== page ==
The daily Nebraskan. ([Lincoln, Neb.) 1901-current, January 23, 1997, Page 3, Image 3

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    TRIAL from page 1
Muhammed and Brown were both
Husker players at the time, but both
have since left the program.
Hawkins said he saw a gun shown
and told Cole not to fight with the four
men, and said Cole did not listen.
During a stretch of testimony that
was repeatedly objected to by Chief
Public Defender Scott Helvie,
Hawkins said the words going between
the men were gang related.
“This is blood. You a snitch,”
Hawkins said, recalling what was said.
“F—k you crab, f—k you slob.”
Hawkins said crab was a deroga
tory remark to a Crip gang member,
and slob was offensive to Blood gang
members.
Hawkins said he and another man
pulled Muhammed and Brown off
Cole, and the fight had stopped. He
said that at that time, Washington was
away from the fight.
As Hawkins was asked what was
- said at this point, Helvie objected, say
ing the words were hearsay. McGinn,
r after a short sidebar, dismissed the
jurors for the day.
Without the jury, McGinn allowed
Hawkins to go on, so the judge could
rule if the words were admissible into
the record.
Hawkins said Muhammed was
yelling “Shoot that motherf-r,”
and “Get him,” at Washington.
McGinn then ruled that the words
would be admissible.
r
«
Riley Washington doesn’t have to prove
anything. He is presumed innocent.”
Kristi Eggers
Defense attorney
During previous testimony,
Hawkins said Washington, after hear
ing Muhaiiimed’s words, then walked
over to him and Cole with a black re
volver. He said Washington said to
Cole, ‘“Nigger, you goinV”
Cole grabbed Hawkins and hid
behind him, saying, “Don’t let them
kill me.” As the two ran, Washington
fired three shots, Hawkins said.
Lahners, in his opening state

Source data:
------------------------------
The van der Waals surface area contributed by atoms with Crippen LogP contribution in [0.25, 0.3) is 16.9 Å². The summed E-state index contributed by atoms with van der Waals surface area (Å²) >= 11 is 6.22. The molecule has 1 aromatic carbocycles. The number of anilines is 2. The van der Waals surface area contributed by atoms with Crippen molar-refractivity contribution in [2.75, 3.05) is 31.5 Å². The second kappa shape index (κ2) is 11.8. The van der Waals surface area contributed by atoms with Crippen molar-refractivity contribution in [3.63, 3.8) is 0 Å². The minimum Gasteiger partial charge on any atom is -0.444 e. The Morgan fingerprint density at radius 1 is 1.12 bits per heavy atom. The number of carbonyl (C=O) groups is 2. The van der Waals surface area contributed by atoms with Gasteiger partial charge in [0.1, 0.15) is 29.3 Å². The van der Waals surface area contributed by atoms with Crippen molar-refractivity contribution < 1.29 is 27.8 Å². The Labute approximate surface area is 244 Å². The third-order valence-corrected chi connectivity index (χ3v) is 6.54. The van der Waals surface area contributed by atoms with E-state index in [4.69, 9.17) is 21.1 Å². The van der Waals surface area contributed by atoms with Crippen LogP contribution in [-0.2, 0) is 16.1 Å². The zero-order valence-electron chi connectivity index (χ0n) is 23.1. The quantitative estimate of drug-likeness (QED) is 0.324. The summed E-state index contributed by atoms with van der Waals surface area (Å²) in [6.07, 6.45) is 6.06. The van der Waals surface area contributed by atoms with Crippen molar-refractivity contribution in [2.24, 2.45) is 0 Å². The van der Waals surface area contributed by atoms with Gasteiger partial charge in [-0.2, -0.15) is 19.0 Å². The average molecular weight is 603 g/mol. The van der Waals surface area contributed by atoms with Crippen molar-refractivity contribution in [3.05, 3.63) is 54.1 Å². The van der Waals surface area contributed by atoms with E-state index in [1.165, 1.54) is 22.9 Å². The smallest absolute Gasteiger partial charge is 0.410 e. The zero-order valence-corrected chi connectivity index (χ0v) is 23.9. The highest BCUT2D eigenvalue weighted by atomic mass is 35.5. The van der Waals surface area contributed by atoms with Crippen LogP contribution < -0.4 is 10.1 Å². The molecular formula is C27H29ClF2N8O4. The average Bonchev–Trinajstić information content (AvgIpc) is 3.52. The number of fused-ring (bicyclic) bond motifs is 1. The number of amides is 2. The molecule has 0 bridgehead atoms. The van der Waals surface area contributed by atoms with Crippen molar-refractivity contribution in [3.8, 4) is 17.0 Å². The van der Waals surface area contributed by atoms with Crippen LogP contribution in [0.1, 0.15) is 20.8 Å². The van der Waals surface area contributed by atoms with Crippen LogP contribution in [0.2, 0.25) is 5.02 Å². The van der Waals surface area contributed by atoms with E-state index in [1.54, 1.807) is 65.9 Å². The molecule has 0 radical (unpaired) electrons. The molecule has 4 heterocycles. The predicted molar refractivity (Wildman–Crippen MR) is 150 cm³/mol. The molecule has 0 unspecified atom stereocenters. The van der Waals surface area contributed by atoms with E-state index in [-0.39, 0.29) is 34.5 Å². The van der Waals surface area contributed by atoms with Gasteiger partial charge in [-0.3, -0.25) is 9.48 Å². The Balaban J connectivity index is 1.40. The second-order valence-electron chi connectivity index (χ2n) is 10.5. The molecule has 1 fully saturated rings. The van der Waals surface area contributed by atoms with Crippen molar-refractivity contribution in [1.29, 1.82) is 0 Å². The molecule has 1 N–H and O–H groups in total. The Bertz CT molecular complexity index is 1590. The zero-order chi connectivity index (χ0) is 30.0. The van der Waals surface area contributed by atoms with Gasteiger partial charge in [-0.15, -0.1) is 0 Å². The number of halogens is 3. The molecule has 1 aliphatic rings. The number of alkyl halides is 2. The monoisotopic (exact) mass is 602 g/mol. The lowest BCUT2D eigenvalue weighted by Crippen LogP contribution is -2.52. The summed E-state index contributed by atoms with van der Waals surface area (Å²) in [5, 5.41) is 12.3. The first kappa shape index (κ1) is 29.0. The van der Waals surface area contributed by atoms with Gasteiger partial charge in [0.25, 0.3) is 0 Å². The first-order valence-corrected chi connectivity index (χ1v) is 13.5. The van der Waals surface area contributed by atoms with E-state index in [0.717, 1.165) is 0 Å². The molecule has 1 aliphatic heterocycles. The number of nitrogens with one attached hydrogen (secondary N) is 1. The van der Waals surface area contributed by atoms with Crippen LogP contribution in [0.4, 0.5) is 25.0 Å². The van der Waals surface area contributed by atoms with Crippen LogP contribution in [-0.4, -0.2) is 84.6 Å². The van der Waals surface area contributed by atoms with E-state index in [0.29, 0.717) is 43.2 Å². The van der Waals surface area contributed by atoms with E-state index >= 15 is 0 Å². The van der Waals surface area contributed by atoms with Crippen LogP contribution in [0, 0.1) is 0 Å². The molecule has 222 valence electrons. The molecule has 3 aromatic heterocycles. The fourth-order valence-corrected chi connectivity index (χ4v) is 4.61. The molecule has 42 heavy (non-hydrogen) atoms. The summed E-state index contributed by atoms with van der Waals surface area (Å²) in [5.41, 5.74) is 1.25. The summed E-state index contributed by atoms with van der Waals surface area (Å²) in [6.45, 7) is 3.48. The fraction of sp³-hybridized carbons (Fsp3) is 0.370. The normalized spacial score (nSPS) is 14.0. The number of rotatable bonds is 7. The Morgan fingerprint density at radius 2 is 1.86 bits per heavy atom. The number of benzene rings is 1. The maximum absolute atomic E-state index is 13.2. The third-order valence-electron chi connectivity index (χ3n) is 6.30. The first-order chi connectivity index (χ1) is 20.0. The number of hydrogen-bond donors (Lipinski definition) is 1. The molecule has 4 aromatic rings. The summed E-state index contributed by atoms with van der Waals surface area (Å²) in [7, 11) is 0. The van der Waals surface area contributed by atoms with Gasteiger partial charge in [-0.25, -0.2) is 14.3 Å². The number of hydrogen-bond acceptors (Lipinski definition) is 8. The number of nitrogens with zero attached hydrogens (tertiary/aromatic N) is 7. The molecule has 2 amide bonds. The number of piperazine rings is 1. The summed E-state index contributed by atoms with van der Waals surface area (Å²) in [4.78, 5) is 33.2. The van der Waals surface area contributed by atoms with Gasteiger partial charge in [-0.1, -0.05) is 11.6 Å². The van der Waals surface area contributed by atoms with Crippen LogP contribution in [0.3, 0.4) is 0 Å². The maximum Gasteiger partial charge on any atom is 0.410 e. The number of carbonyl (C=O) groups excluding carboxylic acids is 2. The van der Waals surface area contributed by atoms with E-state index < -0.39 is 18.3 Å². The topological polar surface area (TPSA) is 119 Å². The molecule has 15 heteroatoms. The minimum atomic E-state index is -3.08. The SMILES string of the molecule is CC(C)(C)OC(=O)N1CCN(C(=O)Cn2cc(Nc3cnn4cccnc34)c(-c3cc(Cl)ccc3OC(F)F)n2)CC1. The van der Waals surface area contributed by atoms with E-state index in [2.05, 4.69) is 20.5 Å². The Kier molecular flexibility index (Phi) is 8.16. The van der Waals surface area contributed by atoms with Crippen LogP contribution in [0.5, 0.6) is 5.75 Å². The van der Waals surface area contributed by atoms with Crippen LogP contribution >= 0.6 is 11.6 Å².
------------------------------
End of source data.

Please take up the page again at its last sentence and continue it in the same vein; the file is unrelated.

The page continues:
ments, said while Washington’s case
is somewhat of a simple case, some of
the testimony could be tough.
“We’re going to introduce some
witnesses, and they are not going to
be some of the nicest people in the
world,” Lahners said.
Previewing evidence to come,
Lahners described the events of Aug.
1 and Aug. 2, 1995. He described a
fight that erupted between two sides
shouting “fighting words” to each
other.
When the fight had been broken
up, Lahners said, the crime was com
mitted.
• Ji « > V.
“The defendant then goes over to
Mr. Cole, pulls a gun out of his pocket,
levels it and proceeds to shoot Mr.
Cole,” Lahners said.
Lahners said the prosecution
would not introduce a gun into evi
dence because one had not been found.
He said there also would not be any
complicated scientific testimony.
Kristi Eggers, one of Washington’s
defense attorneys, used the start df her
opening statements to jab at Lahners’
planned witnesses. She started laying
the groundwork for reasonable doubt,
the standard whereby the prosecution
must prove its case.
However, many of Eggers’ argu
ments were met with objections.
Eggers also said Washington
would testify despite his right not to.
“Riley Washington is not taking on
the burden of proof,” she said. “He is
not accepting that burden of proof be
cause the burden of proof never shifts.
“Riley Washington doesn’t have to
prove anything. He is presumed inno
cent.”
DWI, other charges
still haunt Farley
Ex-Husker pleads
no contest to three
separate charges.
From Staff Reports
Former Husker football line
backer Terrell Farley pleaded no
contest to three of seven charges
against him
Tuesday. The
other four
charges were
dropped.
Farley, 21,
a Columbus,
Ga., native,
faced charges
stemming from
a Nov. 20 inci
dent where he rMlw
fled from police.r ”
He was arrested after a chase
near 32nd and Leighton streets on
suspicion of drunken driving,
speeding, driving bn a suspended
license, failure to submit to a so
briety test, resisting arrest and flee
ing the scene of a property accident.
The city attorney’s office later
added a charge of failure to com
ply with a police order.
Farley pleaded no contest to that
charge, and to the charges of leav
ing the scene of an accident and
drunken driving — which was his
second DWI offense. Charges of
speeding, driving on a suspended
license, failure to submit to a so
briety test and resisting arrest were
dropped.
Football Coach Tom Osborne
released Farley from the team af
ter the incident. Farley’s first DWI
charge came before the season, re
sulting in a two-game suspension.
He is scheduled for sentencing
March 28.
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